Initiative #8: Expand cyber education.

There are not enough cybersecurity experts. The federal government wants to change this by investing in cyber education, which is good news if you are planning to enroll in an information technology degree program.

Initiative #9: Define and develop enduring “leap-ahead” technologies, strategies, and programs.

We need to improve cybersecurity by orders of magnitude. This will require significant investment in cybersecurity R&D and a willingness to pursue “out of the box” thinking.

Initiative #10: Define and develop enduring deterrence strategies and programs.

By making it harder to launch cyberattacks—and by making it more likely that we catch perpetrators—we can disincentivize cyberattacks. To achieve this, we need to improve warning capabilities; articulate roles for private, public, and international sectors; and develop effective ways of responding to state and non-state threats.

Initiative #11: Develop a multipronged approach for global supply chain risk management.

A secure supply chain is essential to cybersecurity. All members of your supply chain must work together to put into place the resources and technology necessary to prevent cyberattacks from originating within the chain.

Initiative #12: Define the federal role for extending cybersecurity into critical infrastructure domains.

The federal government is working to ensure that their privately operated data infrastructure remains protected. Your business can take the same approach, working with partners who store vital information to ensure that the information is as secure as possible.

Want to work in the field of cybersecurity?

The demand for information security analysts is expected to increase by 28% from 2016 to 2026.2 If you are interested in entering this expanding and important field, you should consider earning an online master’s in cybersecurity. And online MS in Cybersecurity can give you the knowledge and skills you need to become a cybersecurity expert. Plus, because you will be learning online, you can earn your degree without upending your current life. Through an online university like Walden, you can earn an MS in Cybersecurity and experience real-world case studies and hands-on exercises as part of a curriculum developed in collaboration with IBM.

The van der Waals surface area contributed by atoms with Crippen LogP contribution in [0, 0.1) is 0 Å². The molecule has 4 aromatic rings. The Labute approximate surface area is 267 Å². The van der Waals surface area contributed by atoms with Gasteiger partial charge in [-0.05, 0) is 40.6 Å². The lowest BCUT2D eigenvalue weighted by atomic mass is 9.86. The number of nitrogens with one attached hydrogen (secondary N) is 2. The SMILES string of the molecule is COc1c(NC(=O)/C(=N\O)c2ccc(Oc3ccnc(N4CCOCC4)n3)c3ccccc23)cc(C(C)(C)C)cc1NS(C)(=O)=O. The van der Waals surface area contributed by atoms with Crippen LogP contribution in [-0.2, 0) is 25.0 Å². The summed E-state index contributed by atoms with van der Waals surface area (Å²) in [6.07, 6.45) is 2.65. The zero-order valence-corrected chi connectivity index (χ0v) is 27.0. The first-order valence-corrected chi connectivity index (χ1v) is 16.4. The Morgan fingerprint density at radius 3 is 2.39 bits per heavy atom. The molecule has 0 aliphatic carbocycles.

It’s vital that we protect our cyber infrastructure. The CNCI has already set a path for us to follow. An online MS in Cybersecurity from Walden University can give you the opportunity to play an important role in our future cybersecurity.

Walden University is an accredited institution offering online IT degrees. Expand your career options and earn your degree in a convenient, flexible format that fits your busy life.


1Source: https://cybersecurityventures.com/hackerpocalypse-cybercrime-report-2016/
2Source: https://www.bls.gov/ooh/computer-and-information-technology/information-security-analysts.htm

Walden University is accredited by The Higher Learning Commission, www.hlcommission.org.